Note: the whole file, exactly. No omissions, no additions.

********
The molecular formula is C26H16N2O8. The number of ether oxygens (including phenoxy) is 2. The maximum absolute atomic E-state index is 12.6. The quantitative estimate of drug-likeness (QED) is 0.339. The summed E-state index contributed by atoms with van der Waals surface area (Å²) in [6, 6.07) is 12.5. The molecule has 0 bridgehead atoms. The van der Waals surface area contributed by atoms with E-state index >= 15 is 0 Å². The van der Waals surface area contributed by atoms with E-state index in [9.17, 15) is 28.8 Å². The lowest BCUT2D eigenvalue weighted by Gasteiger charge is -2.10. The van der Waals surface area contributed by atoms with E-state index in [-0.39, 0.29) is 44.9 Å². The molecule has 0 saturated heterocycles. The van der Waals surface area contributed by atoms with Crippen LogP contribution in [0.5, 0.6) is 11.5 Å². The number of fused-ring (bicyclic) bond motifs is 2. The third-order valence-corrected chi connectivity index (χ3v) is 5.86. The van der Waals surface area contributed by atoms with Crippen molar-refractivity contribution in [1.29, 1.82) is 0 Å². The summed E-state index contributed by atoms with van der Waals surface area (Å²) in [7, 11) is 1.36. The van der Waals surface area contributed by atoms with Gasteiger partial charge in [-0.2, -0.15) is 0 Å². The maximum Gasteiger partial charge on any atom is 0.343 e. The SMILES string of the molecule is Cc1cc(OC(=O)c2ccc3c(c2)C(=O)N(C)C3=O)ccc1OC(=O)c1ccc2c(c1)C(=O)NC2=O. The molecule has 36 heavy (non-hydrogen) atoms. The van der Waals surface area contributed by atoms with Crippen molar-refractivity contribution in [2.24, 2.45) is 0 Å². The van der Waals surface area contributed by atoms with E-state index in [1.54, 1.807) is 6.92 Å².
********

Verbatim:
The molecular formula is C26H16N2O8. The number of ether oxygens (including phenoxy) is 2. The maximum absolute atomic E-state index is 12.6. The quantitative estimate of drug-likeness (QED) is 0.339. The summed E-state index contributed by atoms with van der Waals surface area (Å²) in [6, 6.07) is 12.5. The molecule has 0 bridgehead atoms. The van der Waals surface area contributed by atoms with E-state index >= 15 is 0 Å². The van der Waals surface area contributed by atoms with E-state index in [9.17, 15) is 28.8 Å². The lowest BCUT2D eigenvalue weighted by Gasteiger charge is -2.10. The van der Waals surface area contributed by atoms with E-state index in [-0.39, 0.29) is 44.9 Å². The molecule has 0 saturated heterocycles. The van der Waals surface area contributed by atoms with Crippen LogP contribution in [0.5, 0.6) is 11.5 Å². The number of fused-ring (bicyclic) bond motifs is 2. The third-order valence-corrected chi connectivity index (χ3v) is 5.86. The van der Waals surface area contributed by atoms with Crippen molar-refractivity contribution in [1.29, 1.82) is 0 Å². The summed E-state index contributed by atoms with van der Waals surface area (Å²) in [7, 11) is 1.36. The van der Waals surface area contributed by atoms with Gasteiger partial charge in [-0.2, -0.15) is 0 Å². The maximum Gasteiger partial charge on any atom is 0.343 e. The SMILES string of the molecule is Cc1cc(OC(=O)c2ccc3c(c2)C(=O)N(C)C3=O)ccc1OC(=O)c1ccc2c(c1)C(=O)NC2=O. The molecule has 36 heavy (non-hydrogen) atoms. The van der Waals surface area contributed by atoms with Crippen molar-refractivity contribution in [2.24, 2.45) is 0 Å². The van der Waals surface area contributed by atoms with E-state index in [1.54, 1.807) is 6.92 Å².